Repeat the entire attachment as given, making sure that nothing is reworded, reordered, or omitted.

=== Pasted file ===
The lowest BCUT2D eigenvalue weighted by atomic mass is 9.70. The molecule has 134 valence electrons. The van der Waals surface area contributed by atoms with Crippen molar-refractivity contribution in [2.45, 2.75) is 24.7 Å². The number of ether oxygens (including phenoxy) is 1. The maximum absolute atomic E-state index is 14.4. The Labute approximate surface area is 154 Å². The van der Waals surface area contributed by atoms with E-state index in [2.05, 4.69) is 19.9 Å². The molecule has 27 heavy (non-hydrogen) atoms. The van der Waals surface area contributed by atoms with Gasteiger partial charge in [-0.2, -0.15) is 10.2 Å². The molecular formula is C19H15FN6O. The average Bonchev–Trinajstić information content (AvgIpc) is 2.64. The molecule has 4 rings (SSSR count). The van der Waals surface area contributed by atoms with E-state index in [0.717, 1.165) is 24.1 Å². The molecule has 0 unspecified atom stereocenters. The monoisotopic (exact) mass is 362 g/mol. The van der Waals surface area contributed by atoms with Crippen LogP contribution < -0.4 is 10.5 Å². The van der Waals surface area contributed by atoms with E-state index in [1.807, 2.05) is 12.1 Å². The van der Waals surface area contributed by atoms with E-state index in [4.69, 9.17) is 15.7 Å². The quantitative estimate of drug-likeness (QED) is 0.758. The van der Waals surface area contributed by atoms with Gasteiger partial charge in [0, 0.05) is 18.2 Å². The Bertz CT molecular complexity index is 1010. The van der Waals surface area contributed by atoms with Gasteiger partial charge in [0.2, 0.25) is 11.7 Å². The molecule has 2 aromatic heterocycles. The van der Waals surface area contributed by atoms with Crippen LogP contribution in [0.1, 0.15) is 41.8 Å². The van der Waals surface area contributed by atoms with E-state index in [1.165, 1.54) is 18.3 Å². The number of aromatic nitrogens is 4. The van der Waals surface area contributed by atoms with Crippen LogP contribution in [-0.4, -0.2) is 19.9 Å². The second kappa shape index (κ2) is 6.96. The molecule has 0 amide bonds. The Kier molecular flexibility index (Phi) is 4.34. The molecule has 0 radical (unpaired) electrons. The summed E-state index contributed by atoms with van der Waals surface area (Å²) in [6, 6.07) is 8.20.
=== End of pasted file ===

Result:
The lowest BCUT2D eigenvalue weighted by atomic mass is 9.70. The molecule has 134 valence electrons. The van der Waals surface area contributed by atoms with Crippen molar-refractivity contribution in [2.45, 2.75) is 24.7 Å². The number of ether oxygens (including phenoxy) is 1. The maximum absolute atomic E-state index is 14.4. The Labute approximate surface area is 154 Å². The van der Waals surface area contributed by atoms with E-state index in [2.05, 4.69) is 19.9 Å². The molecule has 27 heavy (non-hydrogen) atoms. The van der Waals surface area contributed by atoms with Gasteiger partial charge in [-0.2, -0.15) is 10.2 Å². The molecular formula is C19H15FN6O. The average Bonchev–Trinajstić information content (AvgIpc) is 2.64. The molecule has 4 rings (SSSR count). The van der Waals surface area contributed by atoms with E-state index in [0.717, 1.165) is 24.1 Å². The molecule has 0 unspecified atom stereocenters. The monoisotopic (exact) mass is 362 g/mol. The van der Waals surface area contributed by atoms with Crippen LogP contribution < -0.4 is 10.5 Å². The van der Waals surface area contributed by atoms with E-state index in [1.807, 2.05) is 12.1 Å². The van der Waals surface area contributed by atoms with E-state index in [4.69, 9.17) is 15.7 Å². The quantitative estimate of drug-likeness (QED) is 0.758. The van der Waals surface area contributed by atoms with Gasteiger partial charge in [0, 0.05) is 18.2 Å². The Bertz CT molecular complexity index is 1010. The van der Waals surface area contributed by atoms with Gasteiger partial charge in [0.2, 0.25) is 11.7 Å². The molecule has 2 aromatic heterocycles. The van der Waals surface area contributed by atoms with Crippen LogP contribution in [0.1, 0.15) is 41.8 Å². The van der Waals surface area contributed by atoms with E-state index in [1.165, 1.54) is 18.3 Å². The number of aromatic nitrogens is 4. The van der Waals surface area contributed by atoms with Crippen LogP contribution in [-0.4, -0.2) is 19.9 Å². The second kappa shape index (κ2) is 6.96. The molecule has 0 amide bonds. The Kier molecular flexibility index (Phi) is 4.34. The molecule has 0 radical (unpaired) electrons. The summed E-state index contributed by atoms with van der Waals surface area (Å²) in [6, 6.07) is 8.20.